Thursday, November 17, 2011

More on Severe Weather / Tornadoes Near Auburn, Alabama and The Carolinas Yesterday...

***Updated at 5:30 PM CST 11/17/11:
The National Weather Service has completed its survey of the Auburn area storm. They have ruled that the damage was caused by an EF-1 tornado. See excerpt of the survey report below:

I'll have more on this tomorrow...

-------------------------------------Orignal Post Below:

Severe storms and tornadoes struck the Deep South and Southeast U.S. in another round of fall severe weather yesterday. Unfortunately, 6 people were reportedly killed and several injured in this latest mini-outbreak.

The image below shows all severe weather reports that were received across the region, with tornado locations highlighted in the text portion on the left hand side of the image:

The cluster of reports along the east-central Alabama and west-central Georgia border (beginning near Auburn, AL) are currently classified as wind damage / possible tornado but will likely turn into one or more tornado tracks as well as some wind damage reports once storm surveys are complete later today.  I have zoomed-in on this region on the image below and highlighted some of the more significant reports within the blue text boxes:

The damage above was caused by a rotating supercell thunderstorm that tracked from near Montgomery, East/Northeastward across the Auburn / Opelika areas.  The series of radar images below show the track of the storm as it impacted the Auburn/Opelika areas.  The left half of each image is the radar in reflectivity (rain, hail) mode, while the right half shows the radar in wind velocity (wind speed & direction) mode.  The rotating portion of the storm in question is circled in yellow on the right half of the corresponding images:

As you can see, the rotation is rather tight and well defined in the first image, and becomes more outflow wind dominated during the latter images (as indicated by the bright red returns running from North-Northwest to South-Southeast to the immediate left of the yellow circled area).  It will be interesting to see how the storm surveys come out, and I'll be sure to post that information when it becomes available.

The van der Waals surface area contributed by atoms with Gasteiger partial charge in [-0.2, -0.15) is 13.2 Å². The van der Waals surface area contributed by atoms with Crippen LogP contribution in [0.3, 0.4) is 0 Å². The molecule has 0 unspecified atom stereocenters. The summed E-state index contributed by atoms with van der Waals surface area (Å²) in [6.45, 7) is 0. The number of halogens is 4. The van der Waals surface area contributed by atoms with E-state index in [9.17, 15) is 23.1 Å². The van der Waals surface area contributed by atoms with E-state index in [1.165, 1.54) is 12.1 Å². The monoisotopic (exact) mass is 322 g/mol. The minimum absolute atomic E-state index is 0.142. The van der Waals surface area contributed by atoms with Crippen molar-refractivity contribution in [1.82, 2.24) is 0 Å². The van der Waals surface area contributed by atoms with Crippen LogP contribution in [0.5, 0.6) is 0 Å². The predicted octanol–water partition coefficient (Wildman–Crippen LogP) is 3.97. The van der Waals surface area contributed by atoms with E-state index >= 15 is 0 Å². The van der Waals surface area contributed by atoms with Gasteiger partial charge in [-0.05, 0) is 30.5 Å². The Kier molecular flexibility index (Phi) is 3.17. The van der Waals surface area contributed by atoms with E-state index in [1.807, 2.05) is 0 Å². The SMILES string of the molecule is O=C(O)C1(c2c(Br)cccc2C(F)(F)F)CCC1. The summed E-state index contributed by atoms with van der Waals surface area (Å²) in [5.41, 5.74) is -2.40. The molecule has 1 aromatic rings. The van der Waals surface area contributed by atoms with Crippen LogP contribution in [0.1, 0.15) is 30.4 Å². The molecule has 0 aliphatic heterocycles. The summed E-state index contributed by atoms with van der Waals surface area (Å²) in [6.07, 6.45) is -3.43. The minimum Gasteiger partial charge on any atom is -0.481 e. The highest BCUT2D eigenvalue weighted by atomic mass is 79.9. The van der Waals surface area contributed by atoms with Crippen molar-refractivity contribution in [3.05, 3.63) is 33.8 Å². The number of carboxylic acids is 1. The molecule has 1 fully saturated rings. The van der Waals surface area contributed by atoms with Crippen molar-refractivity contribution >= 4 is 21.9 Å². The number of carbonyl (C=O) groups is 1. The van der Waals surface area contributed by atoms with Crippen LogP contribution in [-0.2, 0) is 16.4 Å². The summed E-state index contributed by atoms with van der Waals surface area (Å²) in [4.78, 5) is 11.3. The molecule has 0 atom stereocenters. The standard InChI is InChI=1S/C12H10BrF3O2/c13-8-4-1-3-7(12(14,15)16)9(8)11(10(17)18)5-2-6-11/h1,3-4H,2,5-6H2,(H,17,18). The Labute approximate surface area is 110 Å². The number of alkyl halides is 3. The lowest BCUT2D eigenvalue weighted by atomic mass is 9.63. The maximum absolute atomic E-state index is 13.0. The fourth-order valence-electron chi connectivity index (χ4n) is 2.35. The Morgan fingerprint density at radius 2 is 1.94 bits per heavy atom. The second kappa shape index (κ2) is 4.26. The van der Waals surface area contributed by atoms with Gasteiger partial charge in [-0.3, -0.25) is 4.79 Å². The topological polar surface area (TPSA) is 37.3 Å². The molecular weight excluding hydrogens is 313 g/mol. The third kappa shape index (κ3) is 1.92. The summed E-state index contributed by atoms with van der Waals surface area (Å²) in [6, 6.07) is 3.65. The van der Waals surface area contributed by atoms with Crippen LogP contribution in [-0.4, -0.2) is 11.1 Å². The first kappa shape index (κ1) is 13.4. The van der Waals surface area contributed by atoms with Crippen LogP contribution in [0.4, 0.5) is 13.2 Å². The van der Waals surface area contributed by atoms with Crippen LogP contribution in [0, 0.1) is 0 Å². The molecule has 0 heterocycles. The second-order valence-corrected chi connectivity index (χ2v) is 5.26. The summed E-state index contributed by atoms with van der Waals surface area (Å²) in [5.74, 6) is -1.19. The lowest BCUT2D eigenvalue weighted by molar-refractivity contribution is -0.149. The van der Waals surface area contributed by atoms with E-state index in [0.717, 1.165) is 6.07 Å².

A few videos are beginning to emerge, depicting damage in and around the Auburn area (this first one starts out kind of slow but gets into more of a slide show with multiple photos toward the last quarter of the video):

This next video was reportedly shot on S. College Street in Auburn, and shows nearly horizontal sheets of rain with tree leaves and/or debris visible in the air at several points.  This person should have been in shelter, but he chose to shoot this video out his front door and windows.  I don't endorse that move (unless you clearly know where you are in relation to the storm's path),  but it certainly makes for some interesting video at a point or two:

The next image is a close-up of the tornado reports in the Carolinas.  Details (where provided) are shown on the left half of the image: 

Two of the six fatalities that occurred yesterday took place in North Carolina, with 3 in South Carolina and 1 in Georgia.

I'll post updates later today and/or tomorrow as the storm surveys are complete.

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